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Congress files for impeachment following Capitol raid in DC

The House of Representatives have passed an article of impeachment against Donald Trump for the second time

Sydney Carpenter | News Editor

On Jan. 13, the United States House of Representatives passed Article 1 of their resolution bill, which called to impeach former President Donald Trump for incitement of insurrection.

The article, drafted by Minnesota’s 5th District Representative Ilhan Omar, came a day after the Jan. 6 siege of the Capitol Building in the District of Columbia. The raid by far-right extremists resulted in five deaths ⏤ four Trump supporters and one police officer.

A press release statement by Chief of Police Steven Sund reported more than 50 United States Capitol Building Police and Metropolitan Police officers had been hospitalized for serious injuries.

Media outlets livestreamed the altercation with police, capturing rioters breaking windows and stealing government property. Simultaneously, groups across the country were organized to raid each state’s Capitol Building to protest election certification after weeks of Trump voicing his beliefs of an illegitimate election.

In Salem on Jan. 6, Oregon State Police declared an unlawful assembly after around 100 far-right extremists gathered to protest the election certification. The protest ended in the arrest of two demonstrators.

In the days leading up to the House’s vote, a total of 14 media outlets suspended or restricted Trump’s presence online. Parler, the platform known for its conservative content, has been removed from the Apple App Store and Amazon has suspended hosting Parler on its servers citing promotion of violent content. 

The Jan. 13 vote for impeachment resulted in 10 republicans breaking party lines and voting for impeachment.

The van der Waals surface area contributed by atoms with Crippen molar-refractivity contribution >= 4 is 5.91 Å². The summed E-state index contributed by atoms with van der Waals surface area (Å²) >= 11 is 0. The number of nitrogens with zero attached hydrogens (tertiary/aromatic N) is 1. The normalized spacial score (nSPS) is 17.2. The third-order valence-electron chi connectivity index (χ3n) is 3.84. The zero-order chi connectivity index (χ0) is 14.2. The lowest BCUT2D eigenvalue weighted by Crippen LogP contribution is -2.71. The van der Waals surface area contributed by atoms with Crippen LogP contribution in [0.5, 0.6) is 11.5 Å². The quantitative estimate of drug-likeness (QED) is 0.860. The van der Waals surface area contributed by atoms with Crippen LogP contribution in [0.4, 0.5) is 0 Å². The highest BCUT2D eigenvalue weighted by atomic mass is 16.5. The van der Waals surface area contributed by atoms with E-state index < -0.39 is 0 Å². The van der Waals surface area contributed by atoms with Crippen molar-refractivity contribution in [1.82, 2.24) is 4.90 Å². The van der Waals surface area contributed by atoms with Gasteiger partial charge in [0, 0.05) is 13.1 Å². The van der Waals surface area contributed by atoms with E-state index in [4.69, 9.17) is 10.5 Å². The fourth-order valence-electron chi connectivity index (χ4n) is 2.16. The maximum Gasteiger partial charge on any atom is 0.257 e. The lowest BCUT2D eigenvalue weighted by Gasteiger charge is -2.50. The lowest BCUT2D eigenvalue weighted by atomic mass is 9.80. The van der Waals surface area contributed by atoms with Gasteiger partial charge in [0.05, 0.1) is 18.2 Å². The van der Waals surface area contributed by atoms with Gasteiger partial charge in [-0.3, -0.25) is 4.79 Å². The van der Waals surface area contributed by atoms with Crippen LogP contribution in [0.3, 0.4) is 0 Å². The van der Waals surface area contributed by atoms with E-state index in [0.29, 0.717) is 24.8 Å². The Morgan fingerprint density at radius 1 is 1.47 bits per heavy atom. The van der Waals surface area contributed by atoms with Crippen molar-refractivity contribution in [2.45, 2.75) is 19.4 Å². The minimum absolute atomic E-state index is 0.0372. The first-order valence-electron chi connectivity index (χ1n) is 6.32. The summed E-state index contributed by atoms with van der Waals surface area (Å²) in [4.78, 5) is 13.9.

“(Impeachment is) going a step too far,” said Oregon Trump voter Al Ashcroft during a Jan. 18 protest. “You don’t need to pick a fight, and that to me is picking a fight.”

Ashcroft explained he doesn’t approve of Trump’s incitement or claims of voter fraud.

“Show him the door,” said Ashcroft. “He’s gone, let him go.”

Counter protesters at a peaceful gathering on Jan. 18 agreed with the House.

“We’re trying to hold him (Trump) accountable,” said Salem resident Kelly Johnston , “but if we can’t do it in the Senate then I don’t know. Without accountability there is no unity, period.”

Locally, some Oregon officials support Congress on the article of impeachment.

“It shows that our federal government is willing and recognizes that it is unacceptable behavior,” said newly elected State Representative Wlynsvey Campos of House District 28. “That is not how the leader of this country should act.”

However, Campos acknowledges that even with an impeachment, it will not resolve all issues.

“We can’t just say with the inauguration of President-Elect Biden that it suddenly makes everything good again,” explained Campos. “These last four years have shown that there’s quite a division in this country and we need to be putting in the work to make sure folks are coming together.”

The story will be updated as more information is released.

UPDATE (JAN. 26TH, 2021 @ 8:54 PM)

The Senate has announced it will begin the second impeachment trial of former President Donald Trump during the week of Feb. 8.

According to Senate Majority Leader Charles Schumer, this decision gave the house managers and defense time to prepare. After the article is voted on, Trump is expected to respond by Feb. 2. At this time, Senate Party leaders have not estimated how long the trial will run; Trump’s first impeachment trial lasted around 21 days.

As a result of the delayed start, the Demoratic Party is projected to use the time to swear in more of President Biden’s Cabinet members, according to an article written by The Hill. As stated by, the Senate has approved four Cabinet members as of Jan. 26.

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